The Manage Panels dialog is only available when your model includes panels. If there are no panels in your model, the Manage Panels dialog does not show in the perspectives controls.
The Manage Panels dialog hovers over the canvas and displays an icon for each panel in the model. Because this model contains three panels, you see three icons. You can use the Manage Panels dialog to hide or show individual panels in your model, depending on the relevance of each panel to your present workflow. Click an icon to toggle the visibility for the corresponding panel. When panels are hidden, the icon becomes more transparent in the dialog, and the panel is not visible in the model. You can use the menu above the Manage Panels dialog to show or hide all panels in the model.
Because panels are positioned relative to the canvas and do not scale with zoom actions, you may lose track of one or more panels in the model as you design and debug. Use the Fit Visible Panels to View button to gather all visible panels in your model into the visible canvas.
You can edit and annotate panels using edit mode. To enter edit mode for a panel, select the panel, pause on the ellipsis that appears above the selected panel, and select Edit Panel.
In edit mode, you can resize panels without resizing the panel contents, delete a panel, and change the appearance of a panel. For example, you could specify a background image to use as the panel background, or you can add annotations to label the contents of the panel. You can also add and remove blocks in edit mode by dragging blocks into or out of the panel. When your model has multiple panels, you can move blocks and labels between panels in edit mode.
Add annotations to each panel to label each interactive element. To add an annotation, double-click an empty part of the panel and start typing. Use the rich text menu to modify the annotations. For example, make section labels bold. To edit another panel while in edit mode, select the next panel. Clicking outside of a panel exits edit mode.
When you finish editing and annotating the panel, exit edit mode by selecting the Done Editing option in the menu above the panel or clicking outside of the panel.
Now you have modular panels to use while interactively simulating the
sldemo_fuelsys model. Suppose you need to understand and debug the
fuel_rate_control subsystem. In this subsystem, the controls panel and
the panel that visualizes the
fuel signal are most useful. Before
starting a simulation, navigate inside the
and then inside the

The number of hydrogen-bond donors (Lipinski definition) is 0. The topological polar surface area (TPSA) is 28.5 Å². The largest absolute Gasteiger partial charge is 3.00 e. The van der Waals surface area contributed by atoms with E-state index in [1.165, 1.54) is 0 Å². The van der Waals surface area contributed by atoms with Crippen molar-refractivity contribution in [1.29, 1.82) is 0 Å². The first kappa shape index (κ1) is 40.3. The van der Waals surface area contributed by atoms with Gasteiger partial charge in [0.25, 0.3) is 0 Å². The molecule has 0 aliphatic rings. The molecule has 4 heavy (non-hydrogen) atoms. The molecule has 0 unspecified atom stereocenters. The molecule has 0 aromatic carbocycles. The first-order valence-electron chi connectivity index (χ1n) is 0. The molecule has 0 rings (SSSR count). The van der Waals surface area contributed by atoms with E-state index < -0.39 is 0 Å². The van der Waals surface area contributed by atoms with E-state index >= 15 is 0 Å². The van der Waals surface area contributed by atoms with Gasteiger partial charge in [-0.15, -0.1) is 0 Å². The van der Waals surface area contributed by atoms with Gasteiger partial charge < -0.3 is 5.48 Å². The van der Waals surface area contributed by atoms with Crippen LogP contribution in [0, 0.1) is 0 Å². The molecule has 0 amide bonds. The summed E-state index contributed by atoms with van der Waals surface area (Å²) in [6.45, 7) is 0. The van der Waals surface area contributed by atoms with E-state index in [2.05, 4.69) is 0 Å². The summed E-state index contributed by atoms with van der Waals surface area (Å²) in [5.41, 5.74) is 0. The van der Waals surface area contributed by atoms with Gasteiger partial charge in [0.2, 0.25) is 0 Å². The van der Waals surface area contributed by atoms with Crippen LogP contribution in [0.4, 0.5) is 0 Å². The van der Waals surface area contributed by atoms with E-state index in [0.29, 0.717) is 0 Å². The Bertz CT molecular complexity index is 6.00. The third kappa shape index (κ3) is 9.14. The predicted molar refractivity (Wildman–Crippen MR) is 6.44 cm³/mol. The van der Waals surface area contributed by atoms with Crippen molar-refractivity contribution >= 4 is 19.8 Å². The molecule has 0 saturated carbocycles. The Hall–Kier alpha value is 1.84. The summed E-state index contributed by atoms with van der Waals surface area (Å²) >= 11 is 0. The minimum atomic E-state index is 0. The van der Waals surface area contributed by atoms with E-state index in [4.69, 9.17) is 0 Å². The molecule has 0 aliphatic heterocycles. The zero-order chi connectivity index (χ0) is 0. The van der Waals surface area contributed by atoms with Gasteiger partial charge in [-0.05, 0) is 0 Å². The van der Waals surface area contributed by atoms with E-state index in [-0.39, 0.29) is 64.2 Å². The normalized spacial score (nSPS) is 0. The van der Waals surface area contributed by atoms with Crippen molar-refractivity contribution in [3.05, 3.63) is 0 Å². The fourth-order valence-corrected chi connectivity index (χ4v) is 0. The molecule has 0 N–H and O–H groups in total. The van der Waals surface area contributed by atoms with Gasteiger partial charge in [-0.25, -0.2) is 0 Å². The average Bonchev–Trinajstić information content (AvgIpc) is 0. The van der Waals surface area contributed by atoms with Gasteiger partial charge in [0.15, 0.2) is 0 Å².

Stateflow® chart. Minimize or hide the panel that visualizes the
air_fuel_ratio signal, and arrange the controls panel and fuel panel so
you can see the contents of the chart.
Start a simulation. Once the simulation starts, modify the position for one or more Fault Injection Slider Switch blocks to induce a failure in the system. To modify the value a Dashboard block passes to the model, select the block and then click to select the new value. Observe the changes in the Stateflow chart as the system state changes in response to one or more failures.
If the simulation progresses too quickly, you can use simulation pacing to slow the progression of simulation time relative to clock time. For more information, see Simulation Pacing.
Another way to manage multiple panels is by creating a tabbed panel. For example, you
can create a tabbed panel that contains one panel for visualizing the
fuel signal and another for visualizing the
To add a tab to the Fuel panel, select the panel and pause on the ellipsis that appears above it. Then, select Add Tab.
To add blocks to the new tab, enter edit mode by selecting the panel, pausing on the ellipsis above it, and selecting Edit Panel. Drag the contents of the Air/Fuel Ratio panel into the new tab you added to the Fuel panel. Panels do not support selecting more than one element, so you must move the blocks and labels one by one.
You can name the tabs of the panels using the Property Inspector. To show the Property Inspector, in the Modeling tab, under Design, select Property Inspector. Select the panel and type the name in the Property Inspector. The name applies to the active tab. To name the other tab, select the tab and type the name in the Property Inspector.
You can separate panels by dragging a tab away and combine panels by dragging tabs together.